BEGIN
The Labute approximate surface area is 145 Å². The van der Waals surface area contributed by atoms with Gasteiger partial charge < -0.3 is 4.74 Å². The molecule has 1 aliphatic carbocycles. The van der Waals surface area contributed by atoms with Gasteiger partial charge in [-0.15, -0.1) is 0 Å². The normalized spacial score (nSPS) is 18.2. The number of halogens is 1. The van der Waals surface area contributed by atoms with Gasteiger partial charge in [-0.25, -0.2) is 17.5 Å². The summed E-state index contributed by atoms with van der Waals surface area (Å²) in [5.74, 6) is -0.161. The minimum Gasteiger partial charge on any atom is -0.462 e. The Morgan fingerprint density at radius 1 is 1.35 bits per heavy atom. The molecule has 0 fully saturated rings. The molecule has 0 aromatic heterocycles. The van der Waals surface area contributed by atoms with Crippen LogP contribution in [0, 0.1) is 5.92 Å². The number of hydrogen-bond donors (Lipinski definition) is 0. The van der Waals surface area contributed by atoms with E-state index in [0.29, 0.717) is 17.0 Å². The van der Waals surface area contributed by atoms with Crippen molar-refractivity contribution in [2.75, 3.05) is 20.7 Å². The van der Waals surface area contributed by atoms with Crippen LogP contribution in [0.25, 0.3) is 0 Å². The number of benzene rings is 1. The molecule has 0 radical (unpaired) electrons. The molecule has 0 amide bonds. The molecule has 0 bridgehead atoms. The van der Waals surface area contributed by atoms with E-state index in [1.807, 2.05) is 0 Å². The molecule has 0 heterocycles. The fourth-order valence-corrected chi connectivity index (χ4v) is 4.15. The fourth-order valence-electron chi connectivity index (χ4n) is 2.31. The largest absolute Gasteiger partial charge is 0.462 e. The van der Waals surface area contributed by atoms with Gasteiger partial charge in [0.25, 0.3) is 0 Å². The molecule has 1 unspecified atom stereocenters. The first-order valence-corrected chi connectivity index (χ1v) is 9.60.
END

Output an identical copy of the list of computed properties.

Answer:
The Labute approximate surface area is 145 Å². The van der Waals surface area contributed by atoms with Gasteiger partial charge < -0.3 is 4.74 Å². The molecule has 1 aliphatic carbocycles. The van der Waals surface area contributed by atoms with Gasteiger partial charge in [-0.15, -0.1) is 0 Å². The normalized spacial score (nSPS) is 18.2. The number of halogens is 1. The van der Waals surface area contributed by atoms with Gasteiger partial charge in [-0.25, -0.2) is 17.5 Å². The summed E-state index contributed by atoms with van der Waals surface area (Å²) in [5.74, 6) is -0.161. The minimum Gasteiger partial charge on any atom is -0.462 e. The Morgan fingerprint density at radius 1 is 1.35 bits per heavy atom. The molecule has 0 fully saturated rings. The molecule has 0 aromatic heterocycles. The van der Waals surface area contributed by atoms with Crippen LogP contribution in [0, 0.1) is 5.92 Å². The number of hydrogen-bond donors (Lipinski definition) is 0. The van der Waals surface area contributed by atoms with E-state index in [0.29, 0.717) is 17.0 Å². The van der Waals surface area contributed by atoms with Crippen molar-refractivity contribution in [2.75, 3.05) is 20.7 Å². The van der Waals surface area contributed by atoms with Crippen LogP contribution in [0.25, 0.3) is 0 Å². The number of benzene rings is 1. The molecule has 0 radical (unpaired) electrons. The molecule has 0 amide bonds. The molecule has 0 bridgehead atoms. The van der Waals surface area contributed by atoms with E-state index in [1.807, 2.05) is 0 Å². The molecule has 0 heterocycles. The fourth-order valence-corrected chi connectivity index (χ4v) is 4.15. The fourth-order valence-electron chi connectivity index (χ4n) is 2.31. The largest absolute Gasteiger partial charge is 0.462 e. The van der Waals surface area contributed by atoms with Gasteiger partial charge in [0.25, 0.3) is 0 Å². The molecule has 1 unspecified atom stereocenters. The first-order valence-corrected chi connectivity index (χ1v) is 9.60.